When Self Analysis Becomes Destructive

It is good to criticize yourself. It is not good to beat up on yourself. The former is necessary for your moral growth, and comes from your soul’s desire to reach higher. The latter is no more than a tactic of the devil inside you, trying to sabotage your life by bringing you down.

The two may seem similar, but in fact they are worlds apart. There are a few tell-tale signs to identify the true source of your thoughts:

Healthy introspection is a deliberate exercise that takes place at a scheduled time of your choosing. You control it, it doesn’t control you. If thoughts of self-criticism come to you spontaneously, unplanned, in the middle of doing something else, then they are just an unwanted interruption to the flow of life, and should be cut off immediately.

Furthermore, healthy self-analysis has a time limit. You can spend ten minutes on it, maybe fifteen. No more. If it goes on forever then it is coming from a place of self-absorption. Wallowing in self-improvement doesn’t improve anyone. If it is endless, it is not coming from a good place. Your inner devil crashes the party and doesn’t know when to leave. Your soul comes with an appointment.

Then, at the end of a good session of introspection, you feel upbeat and positive. You have identified what needs to be fixed and believe in your power to fix it. That is a sign of a healthy self-analysis. But unhealthy self-wallowing leaves you feeling flat and hopeless. There is a twisted pleasure in putting yourself down and making yourself out to be the worst human specimen in the world. After all, that’s quite an achievement. But it’s just not true. You’re not so bad and shouldn’t enjoy thinking you are. It’s just negative indulgence.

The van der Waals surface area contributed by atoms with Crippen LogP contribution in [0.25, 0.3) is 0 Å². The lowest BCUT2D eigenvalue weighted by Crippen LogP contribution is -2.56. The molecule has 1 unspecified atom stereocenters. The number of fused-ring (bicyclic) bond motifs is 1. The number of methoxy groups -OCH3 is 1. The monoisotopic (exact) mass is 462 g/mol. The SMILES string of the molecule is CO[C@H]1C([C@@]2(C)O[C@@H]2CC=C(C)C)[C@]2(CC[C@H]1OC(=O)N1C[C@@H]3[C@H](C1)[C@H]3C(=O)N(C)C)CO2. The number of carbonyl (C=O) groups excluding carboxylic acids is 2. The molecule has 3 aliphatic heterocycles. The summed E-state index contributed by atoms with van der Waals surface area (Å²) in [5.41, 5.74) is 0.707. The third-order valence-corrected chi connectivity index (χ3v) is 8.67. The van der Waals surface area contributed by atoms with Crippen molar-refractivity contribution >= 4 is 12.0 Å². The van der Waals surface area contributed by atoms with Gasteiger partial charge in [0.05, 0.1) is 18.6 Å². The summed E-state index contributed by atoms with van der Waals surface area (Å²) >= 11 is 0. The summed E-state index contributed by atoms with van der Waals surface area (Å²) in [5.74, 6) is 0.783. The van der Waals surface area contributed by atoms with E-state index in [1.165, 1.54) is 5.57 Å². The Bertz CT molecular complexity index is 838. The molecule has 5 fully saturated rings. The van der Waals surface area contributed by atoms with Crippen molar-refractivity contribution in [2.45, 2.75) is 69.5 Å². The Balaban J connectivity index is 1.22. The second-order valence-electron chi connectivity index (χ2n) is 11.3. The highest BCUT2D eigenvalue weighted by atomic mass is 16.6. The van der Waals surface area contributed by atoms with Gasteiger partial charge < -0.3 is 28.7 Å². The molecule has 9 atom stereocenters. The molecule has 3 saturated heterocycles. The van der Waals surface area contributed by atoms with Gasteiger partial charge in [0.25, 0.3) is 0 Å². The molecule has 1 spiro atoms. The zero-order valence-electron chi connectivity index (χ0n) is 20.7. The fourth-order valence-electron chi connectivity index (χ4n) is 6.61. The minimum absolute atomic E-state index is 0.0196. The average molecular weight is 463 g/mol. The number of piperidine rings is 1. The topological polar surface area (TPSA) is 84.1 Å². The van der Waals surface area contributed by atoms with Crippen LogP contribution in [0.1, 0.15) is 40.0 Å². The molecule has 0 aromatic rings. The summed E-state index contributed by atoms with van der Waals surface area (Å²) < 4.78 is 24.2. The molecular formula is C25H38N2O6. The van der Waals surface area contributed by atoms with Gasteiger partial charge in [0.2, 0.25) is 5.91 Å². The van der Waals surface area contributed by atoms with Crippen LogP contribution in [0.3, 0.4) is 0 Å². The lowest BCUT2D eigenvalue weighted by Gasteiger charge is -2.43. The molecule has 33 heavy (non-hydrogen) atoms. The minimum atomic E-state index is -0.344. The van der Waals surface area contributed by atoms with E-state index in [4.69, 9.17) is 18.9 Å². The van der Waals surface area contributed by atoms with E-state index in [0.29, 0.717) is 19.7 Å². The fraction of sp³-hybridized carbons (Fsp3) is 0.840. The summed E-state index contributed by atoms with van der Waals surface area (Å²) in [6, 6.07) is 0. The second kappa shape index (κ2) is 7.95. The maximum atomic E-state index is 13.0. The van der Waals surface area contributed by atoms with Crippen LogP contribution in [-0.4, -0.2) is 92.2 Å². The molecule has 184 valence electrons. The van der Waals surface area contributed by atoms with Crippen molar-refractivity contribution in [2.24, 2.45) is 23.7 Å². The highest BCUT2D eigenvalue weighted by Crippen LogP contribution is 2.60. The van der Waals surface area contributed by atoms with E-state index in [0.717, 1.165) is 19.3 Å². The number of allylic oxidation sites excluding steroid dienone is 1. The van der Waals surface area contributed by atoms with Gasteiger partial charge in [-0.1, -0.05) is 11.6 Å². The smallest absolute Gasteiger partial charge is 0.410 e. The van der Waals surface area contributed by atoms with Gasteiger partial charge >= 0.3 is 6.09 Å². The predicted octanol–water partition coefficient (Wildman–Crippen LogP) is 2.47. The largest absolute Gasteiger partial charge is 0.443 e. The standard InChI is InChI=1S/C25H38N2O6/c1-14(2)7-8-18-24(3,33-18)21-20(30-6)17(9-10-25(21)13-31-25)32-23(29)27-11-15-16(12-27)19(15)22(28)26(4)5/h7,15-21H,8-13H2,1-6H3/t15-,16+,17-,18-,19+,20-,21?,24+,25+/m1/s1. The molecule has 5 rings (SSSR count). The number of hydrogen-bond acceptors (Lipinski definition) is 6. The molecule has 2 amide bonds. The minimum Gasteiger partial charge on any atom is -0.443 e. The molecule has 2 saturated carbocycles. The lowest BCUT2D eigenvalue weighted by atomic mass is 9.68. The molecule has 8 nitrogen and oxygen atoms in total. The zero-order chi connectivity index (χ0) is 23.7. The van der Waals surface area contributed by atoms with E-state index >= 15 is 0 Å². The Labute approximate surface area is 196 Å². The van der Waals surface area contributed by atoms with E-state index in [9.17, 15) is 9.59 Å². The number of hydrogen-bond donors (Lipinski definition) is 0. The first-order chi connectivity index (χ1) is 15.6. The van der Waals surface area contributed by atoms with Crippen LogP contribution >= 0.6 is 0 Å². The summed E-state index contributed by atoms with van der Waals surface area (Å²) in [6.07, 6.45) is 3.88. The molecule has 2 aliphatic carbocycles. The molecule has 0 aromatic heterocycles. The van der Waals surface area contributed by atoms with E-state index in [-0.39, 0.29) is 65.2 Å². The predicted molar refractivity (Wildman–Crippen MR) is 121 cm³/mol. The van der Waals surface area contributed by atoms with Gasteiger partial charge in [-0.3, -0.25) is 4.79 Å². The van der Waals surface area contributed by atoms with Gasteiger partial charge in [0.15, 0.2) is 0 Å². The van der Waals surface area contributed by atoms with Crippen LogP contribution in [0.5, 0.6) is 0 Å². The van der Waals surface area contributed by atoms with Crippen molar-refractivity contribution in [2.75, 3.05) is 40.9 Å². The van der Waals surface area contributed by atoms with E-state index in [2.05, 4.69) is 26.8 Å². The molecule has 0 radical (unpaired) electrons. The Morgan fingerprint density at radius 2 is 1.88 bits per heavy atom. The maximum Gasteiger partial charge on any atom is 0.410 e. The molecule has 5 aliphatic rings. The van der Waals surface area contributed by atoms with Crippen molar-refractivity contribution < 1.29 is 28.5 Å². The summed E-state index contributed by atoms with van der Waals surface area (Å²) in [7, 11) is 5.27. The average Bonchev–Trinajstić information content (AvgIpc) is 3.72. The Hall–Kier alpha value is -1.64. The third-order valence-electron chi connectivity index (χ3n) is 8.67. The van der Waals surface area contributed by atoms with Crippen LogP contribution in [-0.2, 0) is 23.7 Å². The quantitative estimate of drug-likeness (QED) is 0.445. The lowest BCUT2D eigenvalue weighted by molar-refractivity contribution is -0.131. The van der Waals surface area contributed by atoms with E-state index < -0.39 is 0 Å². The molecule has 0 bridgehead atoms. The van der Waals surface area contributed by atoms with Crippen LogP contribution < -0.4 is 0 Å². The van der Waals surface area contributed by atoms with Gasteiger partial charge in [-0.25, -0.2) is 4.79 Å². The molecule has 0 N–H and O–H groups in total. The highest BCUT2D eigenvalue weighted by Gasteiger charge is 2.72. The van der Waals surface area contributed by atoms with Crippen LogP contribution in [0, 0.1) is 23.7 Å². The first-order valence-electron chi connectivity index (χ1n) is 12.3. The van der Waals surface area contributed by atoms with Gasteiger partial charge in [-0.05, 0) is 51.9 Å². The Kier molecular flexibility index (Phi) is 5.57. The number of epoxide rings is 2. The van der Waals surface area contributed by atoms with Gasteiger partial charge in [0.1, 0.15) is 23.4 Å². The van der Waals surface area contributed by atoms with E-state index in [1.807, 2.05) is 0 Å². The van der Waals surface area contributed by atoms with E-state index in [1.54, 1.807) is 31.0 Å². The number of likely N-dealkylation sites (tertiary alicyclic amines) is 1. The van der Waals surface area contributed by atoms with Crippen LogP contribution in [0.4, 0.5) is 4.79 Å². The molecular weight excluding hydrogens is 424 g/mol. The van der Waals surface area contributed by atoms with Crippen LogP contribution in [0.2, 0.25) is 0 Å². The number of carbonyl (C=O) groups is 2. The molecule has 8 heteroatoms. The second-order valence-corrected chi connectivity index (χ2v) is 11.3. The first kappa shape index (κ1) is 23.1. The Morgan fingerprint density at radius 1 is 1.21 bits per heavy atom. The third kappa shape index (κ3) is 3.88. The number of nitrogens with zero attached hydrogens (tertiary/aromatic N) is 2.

Finally, the surest sign of healthy self-analysis is what you do next. If you are spurred on to take action, if you are moved to improve, if you have the momentum to get up and do better, then your introspection came from the right place. But if it makes you feel useless and depressed, inert and lethargic, if you feel what’s the point of it all and why should I bother trying, then you know that’s your devil talking.

So to test the true source of your self-analysis, just ask: When does it happen? For how long? How does it make me feel? And what do I do next? The answers to those questions will tell you whether you are soaring with your soul, or dancing with your devil.

Rabbi Moss and Rabbi Mendel (Menachem) Bluming of Potomac, Maryland